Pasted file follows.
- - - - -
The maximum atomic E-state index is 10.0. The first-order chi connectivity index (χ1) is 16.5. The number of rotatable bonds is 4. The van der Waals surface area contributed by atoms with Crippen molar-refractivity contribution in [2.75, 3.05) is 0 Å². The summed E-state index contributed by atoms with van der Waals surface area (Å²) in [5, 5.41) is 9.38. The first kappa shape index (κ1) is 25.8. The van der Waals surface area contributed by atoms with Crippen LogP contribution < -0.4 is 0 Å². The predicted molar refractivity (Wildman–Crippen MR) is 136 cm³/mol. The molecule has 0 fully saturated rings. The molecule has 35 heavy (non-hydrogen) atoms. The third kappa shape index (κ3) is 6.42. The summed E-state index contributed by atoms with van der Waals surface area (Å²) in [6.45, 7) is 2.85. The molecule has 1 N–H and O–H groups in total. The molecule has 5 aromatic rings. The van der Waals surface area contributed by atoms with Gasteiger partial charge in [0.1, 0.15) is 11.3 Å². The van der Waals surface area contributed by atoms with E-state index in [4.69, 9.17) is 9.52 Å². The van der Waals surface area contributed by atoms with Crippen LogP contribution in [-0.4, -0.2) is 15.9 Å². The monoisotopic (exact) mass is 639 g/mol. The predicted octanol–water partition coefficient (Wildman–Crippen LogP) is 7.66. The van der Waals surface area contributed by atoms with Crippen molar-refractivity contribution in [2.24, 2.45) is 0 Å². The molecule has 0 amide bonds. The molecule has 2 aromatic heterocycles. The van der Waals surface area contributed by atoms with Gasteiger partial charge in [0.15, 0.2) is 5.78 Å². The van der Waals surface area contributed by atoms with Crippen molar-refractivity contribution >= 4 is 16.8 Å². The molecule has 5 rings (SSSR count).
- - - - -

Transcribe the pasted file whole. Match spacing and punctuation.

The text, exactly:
The maximum atomic E-state index is 10.0. The first-order chi connectivity index (χ1) is 16.5. The number of rotatable bonds is 4. The van der Waals surface area contributed by atoms with Crippen molar-refractivity contribution in [2.75, 3.05) is 0 Å². The summed E-state index contributed by atoms with van der Waals surface area (Å²) in [5, 5.41) is 9.38. The first kappa shape index (κ1) is 25.8. The van der Waals surface area contributed by atoms with Crippen LogP contribution < -0.4 is 0 Å². The predicted molar refractivity (Wildman–Crippen MR) is 136 cm³/mol. The molecule has 0 fully saturated rings. The molecule has 35 heavy (non-hydrogen) atoms. The third kappa shape index (κ3) is 6.42. The summed E-state index contributed by atoms with van der Waals surface area (Å²) in [6.45, 7) is 2.85. The molecule has 1 N–H and O–H groups in total. The molecule has 5 aromatic rings. The van der Waals surface area contributed by atoms with Gasteiger partial charge in [0.1, 0.15) is 11.3 Å². The van der Waals surface area contributed by atoms with E-state index in [4.69, 9.17) is 9.52 Å². The van der Waals surface area contributed by atoms with Crippen LogP contribution in [-0.4, -0.2) is 15.9 Å². The monoisotopic (exact) mass is 639 g/mol. The predicted octanol–water partition coefficient (Wildman–Crippen LogP) is 7.66. The van der Waals surface area contributed by atoms with Crippen molar-refractivity contribution in [2.24, 2.45) is 0 Å². The molecule has 0 amide bonds. The molecule has 2 aromatic heterocycles. The van der Waals surface area contributed by atoms with Gasteiger partial charge in [0.15, 0.2) is 5.78 Å². The van der Waals surface area contributed by atoms with Crippen molar-refractivity contribution >= 4 is 16.8 Å². The molecule has 5 rings (SSSR count).